Static analysis of the Dalixy worm


In this blog entry is documented the analysis performed to a variant of the Dalixy malware family, also known as LdPinch, Dalia or Trodal. Dalixy is a malicious program with characteristics of both a worm (sending itself through email) and a bot (communication through an IRC chat).







Static Analysis

The first step was to check the strings using BinText. Some of the strings found have as its objective to make the user believe that the software is legitimate, as can be seen on the file’s properties, where the following data was found:

  • - Description: Windows Stack Processor
  • - Copyright: Microsoft(R) Windows(R) Operating System
  • - Comments: Этовесьмаважныйфаилнесмейегоудалить! (A posible translation of this Russian phrase could be “This is a very important file do not dare to erase it!”)
  • - Company: Microsoft Corporation
  • - Company Contact:
  • - Original File Name: winlogon.exe
  • - Versioning Added By: Windows
  • - Язык (Language): Russian




Subsequently, the Exeinfo PE was used to find if the sample was packed, in this case the packer was  yoda’s Crypter, which is a free software to compress and cipher executables, although it is known by malware writers to evade antivirus engines.



Some characteristics of yoda’s Crypter are the following:

-          The executable has one or more sections called  “yC”.



-          It may have a block of instructions similar to this:



SUB EBP, xxxx

MOV ECX, xxxx [There may be other lines of code here]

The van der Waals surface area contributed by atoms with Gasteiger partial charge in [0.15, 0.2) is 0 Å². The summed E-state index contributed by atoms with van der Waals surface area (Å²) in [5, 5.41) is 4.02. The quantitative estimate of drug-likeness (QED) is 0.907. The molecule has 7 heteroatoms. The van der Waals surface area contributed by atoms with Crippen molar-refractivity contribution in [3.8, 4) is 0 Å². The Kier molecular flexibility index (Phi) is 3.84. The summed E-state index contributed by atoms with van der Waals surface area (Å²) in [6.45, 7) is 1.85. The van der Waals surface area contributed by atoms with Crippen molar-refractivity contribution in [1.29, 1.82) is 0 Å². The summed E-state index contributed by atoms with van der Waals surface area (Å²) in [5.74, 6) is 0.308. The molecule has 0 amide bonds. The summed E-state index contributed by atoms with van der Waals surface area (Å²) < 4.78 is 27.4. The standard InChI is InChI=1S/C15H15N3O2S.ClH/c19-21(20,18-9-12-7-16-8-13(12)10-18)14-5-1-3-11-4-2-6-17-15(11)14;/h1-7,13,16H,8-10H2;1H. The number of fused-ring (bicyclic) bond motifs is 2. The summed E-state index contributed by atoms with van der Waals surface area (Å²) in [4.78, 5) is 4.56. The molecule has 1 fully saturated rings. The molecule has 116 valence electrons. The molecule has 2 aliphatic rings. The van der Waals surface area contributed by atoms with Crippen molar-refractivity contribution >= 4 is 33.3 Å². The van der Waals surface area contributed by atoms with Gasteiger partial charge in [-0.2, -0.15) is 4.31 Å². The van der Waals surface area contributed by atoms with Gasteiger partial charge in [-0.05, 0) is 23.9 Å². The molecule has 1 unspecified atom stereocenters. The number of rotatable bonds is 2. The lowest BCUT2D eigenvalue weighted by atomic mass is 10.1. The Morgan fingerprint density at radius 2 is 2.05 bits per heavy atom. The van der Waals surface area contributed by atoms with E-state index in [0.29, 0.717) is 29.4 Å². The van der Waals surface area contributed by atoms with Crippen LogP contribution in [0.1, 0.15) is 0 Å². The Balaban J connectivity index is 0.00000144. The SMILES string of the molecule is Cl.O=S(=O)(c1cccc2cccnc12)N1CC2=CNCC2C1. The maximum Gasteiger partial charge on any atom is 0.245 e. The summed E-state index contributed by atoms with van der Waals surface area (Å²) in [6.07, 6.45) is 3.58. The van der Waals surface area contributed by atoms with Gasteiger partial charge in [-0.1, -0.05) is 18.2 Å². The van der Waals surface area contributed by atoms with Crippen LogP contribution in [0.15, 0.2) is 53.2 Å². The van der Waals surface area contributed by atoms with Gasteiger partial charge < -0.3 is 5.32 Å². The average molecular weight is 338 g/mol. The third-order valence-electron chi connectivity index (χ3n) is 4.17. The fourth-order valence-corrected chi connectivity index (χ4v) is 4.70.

LEA EDI, xxxx


As shown on the imahe below, extracted from the sample.



-          The OEP (Original Entry Point), or the entry point of the executable without packer, is a PUSH instruction with some hex value o MOV, as we will see further down.


1)      Process to remove yoda’s Crypter

To unpack, the first step is to open the executable with OllyDbg and to press F8 until you reach the instruction after PUSHAD (that sends the content of the general purpose registries to the stack in this order: EAX, ECX, EDX, EBX, EBP, ESP, ESI, EDI), which is a call to a subroutine. The CALL instruction saves the address of the next instruction on the stack (0042F066) and then jumps to the address indicated on the label (call <label>), which in this case is 0042F066. When this subroutine ends, the program continues its execution on the address stored on the stack, which is 0042F066.


On the registers area we click with the right mouse button the value stored in ESP (Extended Stack Pointer that contains the address of the last value stored in the stack) and select “Follow in Dump”. This allows us to see the content of the memory on the address stored in the register.




In this case, what’s important is not the content of the memory, what we need is to put a breakpoint of type “Hardware, on Access” to stop de execution of the program when it tries to read or write on that address.